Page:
Unfortunately these varieties have become inextricably confused with surnames of similar spelling but of different origins. These can only be dealt with satisfactorily in a separate feature, which is to follow.

Illustrations of the different spellings abound: in 1415 a York Mystery Play was promoted by "XX Coupers" and in a Latin Dictionary compiled in 1450 the word "cowper" is given as the equivalent of "cuparius". A saying current in Tudor times was: "If you talk of a cooper, I'll tell you the tale of a tub". (1589).

From describing one who manufactured casks and barrels the word "cooper" extended its meaning to include people engaged in the wine-trade - sometimes more specifically referred to as "wine-coopers".

The work also attracted another meaning. Coopers were men who were employed to supervise cargo on the River Thames and they were notorious for breaking into containers and stealing whatever they found useful - rather like certain baggage-handlers at certain Airports at a later date! Anyway in the 1700's to say that somebody was a "Cooper" was, in a way, on a par with a similar turn of phrase, "Isn't he a right tinker!" However this usage did not gain currency until the Mid-Eighteenth Century and it is unlikely to have been the basis of any surname.

The earliest reference to the name occurs in Surrey for 1176 where mention is made of a "Robert le Coupere". The considerable variations in spelling are very early evident. In 1181 there is a "Selide le Copere" (Norwich); in 1296 we learn of a "Geoffrey Cowper" in York. In London (1378) a man called "Walter" is registered under both "Cuppere" and (later) as "Couper" while yet again in York, we find "John Copper" (1424).

After "Cooper" the most commonly encountered variation is "Cowper" and there is sometimes a dispute as to how it is pronounced. The best authority is that of the celebrated Poet, William Cowper (1731-1800) who insisted that his name was spoken as if written "Koo-per".

Of the form "Cooper" the name is widely distributed and there are no apparent areas of concentration. The Local Directories list about 600. In addition to "Cowper" there are "Coopper", "Copper", "Couper" and "Cupper" The name went over to the United States hence Fenimore Cooper (1789-1851) "Last of the Mohicans". and also Peter Cooper (1791-1883) who organised much of American Industry. The name has appeared frequently in politics but the names of the Stage Personality Gladys Cooper (1888-1971) and Gary Cooper (1901-1961) are better remembered, especially by our older readers.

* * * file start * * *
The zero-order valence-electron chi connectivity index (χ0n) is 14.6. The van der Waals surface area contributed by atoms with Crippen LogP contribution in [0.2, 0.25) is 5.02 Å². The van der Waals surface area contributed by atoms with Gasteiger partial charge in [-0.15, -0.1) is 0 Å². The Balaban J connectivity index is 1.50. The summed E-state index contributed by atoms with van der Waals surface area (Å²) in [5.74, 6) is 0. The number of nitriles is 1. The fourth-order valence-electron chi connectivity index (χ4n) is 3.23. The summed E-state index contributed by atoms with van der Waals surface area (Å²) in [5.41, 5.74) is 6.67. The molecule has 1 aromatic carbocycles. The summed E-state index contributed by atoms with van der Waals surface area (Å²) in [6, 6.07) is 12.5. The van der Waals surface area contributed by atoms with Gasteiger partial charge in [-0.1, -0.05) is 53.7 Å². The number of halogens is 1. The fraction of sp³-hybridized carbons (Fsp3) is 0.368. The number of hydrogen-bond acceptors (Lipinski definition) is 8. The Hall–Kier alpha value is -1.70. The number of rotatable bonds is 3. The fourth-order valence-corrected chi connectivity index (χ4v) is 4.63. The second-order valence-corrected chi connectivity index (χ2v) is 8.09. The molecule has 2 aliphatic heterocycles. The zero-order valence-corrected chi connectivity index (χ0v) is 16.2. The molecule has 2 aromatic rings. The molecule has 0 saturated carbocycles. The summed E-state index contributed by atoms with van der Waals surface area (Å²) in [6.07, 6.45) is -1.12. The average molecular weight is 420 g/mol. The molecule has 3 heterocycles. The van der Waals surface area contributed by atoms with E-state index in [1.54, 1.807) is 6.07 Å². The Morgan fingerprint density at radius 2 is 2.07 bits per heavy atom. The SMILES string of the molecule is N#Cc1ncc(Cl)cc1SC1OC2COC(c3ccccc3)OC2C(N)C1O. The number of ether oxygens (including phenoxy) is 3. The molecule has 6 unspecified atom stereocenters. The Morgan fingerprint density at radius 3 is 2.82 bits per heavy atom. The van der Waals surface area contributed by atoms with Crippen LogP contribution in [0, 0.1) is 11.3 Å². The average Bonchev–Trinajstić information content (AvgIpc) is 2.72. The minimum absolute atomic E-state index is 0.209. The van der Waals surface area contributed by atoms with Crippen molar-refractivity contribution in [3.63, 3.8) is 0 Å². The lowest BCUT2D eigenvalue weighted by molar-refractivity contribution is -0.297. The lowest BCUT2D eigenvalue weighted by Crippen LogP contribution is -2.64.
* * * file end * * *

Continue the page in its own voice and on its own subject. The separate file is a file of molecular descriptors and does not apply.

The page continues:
To be continued...

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From "The Peak Advertiser", 14th July 1997.

Are you called COOPER?
(Part Two)

This name has already been the subject of a previous article. There it was shown to have been an occupational name and that there were considerable variations in the spelling. These variations, it was explained, were not always based upon "cooper" meaning "one who makes barrels" but almost as often upon other words of similar form.

These forms have generated surnames in which the original spelling has been supplanted by lettering derived from "cooper". Specific examples will make this point more clear.

Families who are able to lay claim to Scots ancestry and whose name is "Cooper" or one of its permutations, might very well once have been called "Cupar" from the place of the same name in the County of Fife. It lies nine miles to the West of St. Andrews.

The exact meaning can no longer be ascertained, but it is believed to be of Pictish origin. Attempts to relate it to the word "cope" or "copp" - which occurs in several place-names - is, in this case, questionable. It means "top" in the sense of "summit", whereas "Cupar" lies in a river valley (River Eden).

This fact is very evident in that not only does the railway line from Edinburgh to Dundee follow this route, taking advantage of the level terrain, but also that the Town itself stands at the junction of at least five highways. It provided the surname for a man identified as Salamone de Cupir (1245) and it was once heavily concentrated in Fife until about the 1400's and then spread.